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Hillary Clinton: The U.S. is ‘not winning’ fight against Islamic State

The U.S. is “not winning” the fight against the Islamic State of Iraq and Syria, at least that what Democratic presidential candidate Hillary Clinton thinks.

However, she said that “it’s too soon to say that we are doing everything we need to do.” She has called on Congress to update the use-of-force authorization passed after 9/11, which will provide President Obama with more options in the fight against ISIS.

“We have to fight them in the air. We have to fight them on ground and we have to fight on the Internet. And we have to do everything we can with our friends and partners around the world to protect ourselves,” Clinton said in an interview on ABC’s This Week Sunday, CBS News reported.

She said that she expects Obama to discuss an “intensification” of the efforts to fight terrorism Sunday, when he delivers his prime-time address from the Oval Office. White House press secretary Josh Earnest said in a statement that the president will go over “the steps our government is taking to fulfill his highest priority: keeping the American people safe,” according to The Washington Post.

Clinton also thinks that the message won’t be enough. “I think…that’s what we’ll hear from the president, an intensification of the existing strategy,” she said during the interview with George Stephanopoulos. “And I think there’s some additional steps we have to take.”

She has called for “much more robust air campaign” against the Islamic State, which would include leadership and oil infrastructure, CBS reported. She added that the U.S. needs to get the Sunnis and Kurds in the region to fight against ISIS on land.

Clinton has continued to argue that American combat troops won’t improve the area’s situation. She says that the U.S. should “up our special ops numbers” from the 50 en route to the region.

“Then we need to take stock of what else we need. I think the more than 3,000 Americans that we have on the ground in Iraq, who are advising, assisting and enabling the Iraqi military have to be given the flexibility and support they need,” Clinton said. “And I believe strongly we should perhaps ask some of our current and retired military officers, who dealt with the Sunni sheikhs in Anbar and elsewhere to once again reconstitute the fighting force that they put into the fight against Al Qaeda in Iraq.”

Though Clinton doesn’t think any of these steps require new military authorization, she still argues for Congress voting on one. Why? She says that it’s crucial “for the Congress to vote on behalf of the American people and to make sure that we are updating it to take into account the new authorities that that risks.”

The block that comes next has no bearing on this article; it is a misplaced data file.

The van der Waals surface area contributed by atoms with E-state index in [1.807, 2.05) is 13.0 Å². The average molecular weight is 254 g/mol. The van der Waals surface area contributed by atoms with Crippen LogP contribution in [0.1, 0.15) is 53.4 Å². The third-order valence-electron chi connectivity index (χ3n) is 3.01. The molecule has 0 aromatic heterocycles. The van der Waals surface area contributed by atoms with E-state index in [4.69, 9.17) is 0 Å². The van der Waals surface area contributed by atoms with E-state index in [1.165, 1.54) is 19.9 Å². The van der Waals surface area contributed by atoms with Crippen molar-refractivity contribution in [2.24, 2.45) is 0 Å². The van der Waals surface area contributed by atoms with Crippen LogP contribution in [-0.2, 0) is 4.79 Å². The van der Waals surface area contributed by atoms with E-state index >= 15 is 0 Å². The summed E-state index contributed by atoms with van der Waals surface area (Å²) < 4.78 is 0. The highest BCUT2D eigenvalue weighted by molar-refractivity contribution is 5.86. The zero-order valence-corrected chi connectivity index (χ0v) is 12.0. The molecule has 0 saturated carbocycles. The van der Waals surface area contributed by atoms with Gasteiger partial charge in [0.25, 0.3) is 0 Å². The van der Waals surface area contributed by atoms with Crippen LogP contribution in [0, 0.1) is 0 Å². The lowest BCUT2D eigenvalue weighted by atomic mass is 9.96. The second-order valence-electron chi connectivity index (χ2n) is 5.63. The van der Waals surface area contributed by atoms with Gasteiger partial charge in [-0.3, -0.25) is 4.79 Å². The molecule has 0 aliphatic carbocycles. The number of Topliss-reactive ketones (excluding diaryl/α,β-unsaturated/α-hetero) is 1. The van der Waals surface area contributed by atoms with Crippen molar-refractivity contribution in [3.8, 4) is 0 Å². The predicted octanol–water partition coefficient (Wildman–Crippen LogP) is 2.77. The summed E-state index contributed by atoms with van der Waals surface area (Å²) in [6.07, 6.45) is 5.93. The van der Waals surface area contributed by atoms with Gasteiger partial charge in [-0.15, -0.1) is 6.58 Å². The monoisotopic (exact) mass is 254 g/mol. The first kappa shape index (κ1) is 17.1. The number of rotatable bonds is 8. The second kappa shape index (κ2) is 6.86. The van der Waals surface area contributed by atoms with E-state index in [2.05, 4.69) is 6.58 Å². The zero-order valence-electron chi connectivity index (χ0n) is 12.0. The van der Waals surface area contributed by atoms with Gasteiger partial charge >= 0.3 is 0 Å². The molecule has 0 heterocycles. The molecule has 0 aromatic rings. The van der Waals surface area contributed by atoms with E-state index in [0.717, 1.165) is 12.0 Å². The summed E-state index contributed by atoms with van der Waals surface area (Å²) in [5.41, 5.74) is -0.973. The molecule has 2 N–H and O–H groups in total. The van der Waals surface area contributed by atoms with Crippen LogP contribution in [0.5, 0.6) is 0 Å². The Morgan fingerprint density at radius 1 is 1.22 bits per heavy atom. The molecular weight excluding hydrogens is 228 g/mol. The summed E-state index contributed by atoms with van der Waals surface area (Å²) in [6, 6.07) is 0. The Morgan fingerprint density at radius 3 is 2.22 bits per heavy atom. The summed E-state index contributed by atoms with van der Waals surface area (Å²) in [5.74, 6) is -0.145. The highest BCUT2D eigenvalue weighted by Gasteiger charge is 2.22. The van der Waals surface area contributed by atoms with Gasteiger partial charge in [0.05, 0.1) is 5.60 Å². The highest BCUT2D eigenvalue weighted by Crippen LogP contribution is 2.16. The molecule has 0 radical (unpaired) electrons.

When she was asked about Republican presidential candidate Sen. Ted Cruz’s idea to carpet bomb ISIS, she said that that is “an easy thing to say.” But, Cruz has “never had any responsibility for trying to figure out who the bad guys are and who innocent civilians are.”

Republican presidential candidate Jeb Bush appeared on the show later, and he claimed Clinton was just playing word games, The Post reported. “They are at war with us and we should have a strategy not just to restrain but to destroy them,” Bush said. “We have to get the lawyers off the war-fighters’ backs.”

Clinton also revealed on This Week that along with the military, she thinks that social media should be involved. “We’re going to need help from Facebook and from YouTube and from Facebook. They cannot permit the recruitment and the actual direction of attacks or the celebration of violence by this sophisticated Internet user,” she explained. And she’s called on the “best minds” to “come together to help us deal with this evolving threat.”

Additionally, Stephanopoulos pushed Clinton to explain her refusal to say that the U.S. is declaring war on radical Islam, according to CBS.

“I don’t want to do that because, number one, it doesn’t do justice to the vast numbers of Muslims in our own country and around the world who are peaceful people,” she said. “Number two, it helps to create this clash of civilizations that is actually a recruiting tool for ISIS and other radical jihadists who use this as a way of saying we’re in a war against the West. You must join us. If you are a Muslim, you must join us.”

“If you’re a law-abiding, peace-loving Muslim, you need to be with us against those who are distorting Islam,” Clinton said.

Of course, Republican presidential candidate immediately took to Twitter to attack Clinton, saying that she was “afraid” to use the terminology.

New Jersey Gov. Chris Christie also criticized Clinton, and democrats in general, for not using the term. “This is the problem with the president and with Secretary Clinton, who provide leadership by euphemism. They won’t say radical Islamic jihadists,” Christie said on CBS’s Face the Nation. 

“Now, when you say radical Islamic jihadists, they understand, the rest of the Muslim community understands, the folks who are peaceful, and who attend mosques in a peaceful way, work in our country, raise their families, pay their taxes, they know they’re not radical Islamic jihadists,” he added. “That’s why we need to use the words, because it differentiates them from the peaceful, law-abiding American Muslims who play by the rules and raise their families and don’t want to see this kind of conduct going on.”

About Meredith Rodefer

Meredith Rodefer
Meredith Rodefer is a freelance writer, who focuses on anything from lifestyle blogging to hard news, and dancer. Beyond Youth Independent, she has written for sites such as, and Contact Meredith: